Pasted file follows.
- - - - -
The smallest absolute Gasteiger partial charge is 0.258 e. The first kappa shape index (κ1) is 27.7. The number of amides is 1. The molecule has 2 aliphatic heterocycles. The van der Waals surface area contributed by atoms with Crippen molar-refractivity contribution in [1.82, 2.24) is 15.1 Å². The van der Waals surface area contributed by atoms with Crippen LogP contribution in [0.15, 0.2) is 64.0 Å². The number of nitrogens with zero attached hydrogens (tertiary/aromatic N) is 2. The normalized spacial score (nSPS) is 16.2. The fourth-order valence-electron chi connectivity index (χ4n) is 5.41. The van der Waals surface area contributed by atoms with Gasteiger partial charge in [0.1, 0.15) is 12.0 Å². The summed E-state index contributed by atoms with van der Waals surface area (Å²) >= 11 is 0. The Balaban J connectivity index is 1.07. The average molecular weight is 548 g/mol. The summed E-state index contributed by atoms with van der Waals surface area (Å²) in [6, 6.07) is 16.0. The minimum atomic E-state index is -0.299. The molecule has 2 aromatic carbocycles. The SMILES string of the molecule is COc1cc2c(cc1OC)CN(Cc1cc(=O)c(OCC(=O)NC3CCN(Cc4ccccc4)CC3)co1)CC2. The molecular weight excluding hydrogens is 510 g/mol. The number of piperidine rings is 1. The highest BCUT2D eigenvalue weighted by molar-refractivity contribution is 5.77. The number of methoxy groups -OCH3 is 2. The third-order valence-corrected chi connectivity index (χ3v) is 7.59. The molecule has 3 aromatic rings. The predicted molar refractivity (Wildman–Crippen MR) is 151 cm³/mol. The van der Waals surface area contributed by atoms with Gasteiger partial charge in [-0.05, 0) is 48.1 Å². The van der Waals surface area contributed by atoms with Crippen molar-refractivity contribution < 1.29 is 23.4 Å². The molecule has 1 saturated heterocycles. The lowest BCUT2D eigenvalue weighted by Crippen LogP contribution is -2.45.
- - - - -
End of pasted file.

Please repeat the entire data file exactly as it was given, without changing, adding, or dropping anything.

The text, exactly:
The smallest absolute Gasteiger partial charge is 0.258 e. The first kappa shape index (κ1) is 27.7. The number of amides is 1. The molecule has 2 aliphatic heterocycles. The van der Waals surface area contributed by atoms with Crippen molar-refractivity contribution in [1.82, 2.24) is 15.1 Å². The van der Waals surface area contributed by atoms with Crippen LogP contribution in [0.15, 0.2) is 64.0 Å². The number of nitrogens with zero attached hydrogens (tertiary/aromatic N) is 2. The normalized spacial score (nSPS) is 16.2. The fourth-order valence-electron chi connectivity index (χ4n) is 5.41. The van der Waals surface area contributed by atoms with Gasteiger partial charge in [0.1, 0.15) is 12.0 Å². The summed E-state index contributed by atoms with van der Waals surface area (Å²) >= 11 is 0. The Balaban J connectivity index is 1.07. The average molecular weight is 548 g/mol. The summed E-state index contributed by atoms with van der Waals surface area (Å²) in [6, 6.07) is 16.0. The minimum atomic E-state index is -0.299. The molecule has 2 aromatic carbocycles. The SMILES string of the molecule is COc1cc2c(cc1OC)CN(Cc1cc(=O)c(OCC(=O)NC3CCN(Cc4ccccc4)CC3)co1)CC2. The molecular weight excluding hydrogens is 510 g/mol. The number of piperidine rings is 1. The highest BCUT2D eigenvalue weighted by molar-refractivity contribution is 5.77. The number of methoxy groups -OCH3 is 2. The third-order valence-corrected chi connectivity index (χ3v) is 7.59. The molecule has 3 aromatic rings. The predicted molar refractivity (Wildman–Crippen MR) is 151 cm³/mol. The van der Waals surface area contributed by atoms with Gasteiger partial charge in [-0.05, 0) is 48.1 Å². The van der Waals surface area contributed by atoms with Crippen molar-refractivity contribution < 1.29 is 23.4 Å². The molecule has 1 saturated heterocycles. The lowest BCUT2D eigenvalue weighted by Crippen LogP contribution is -2.45.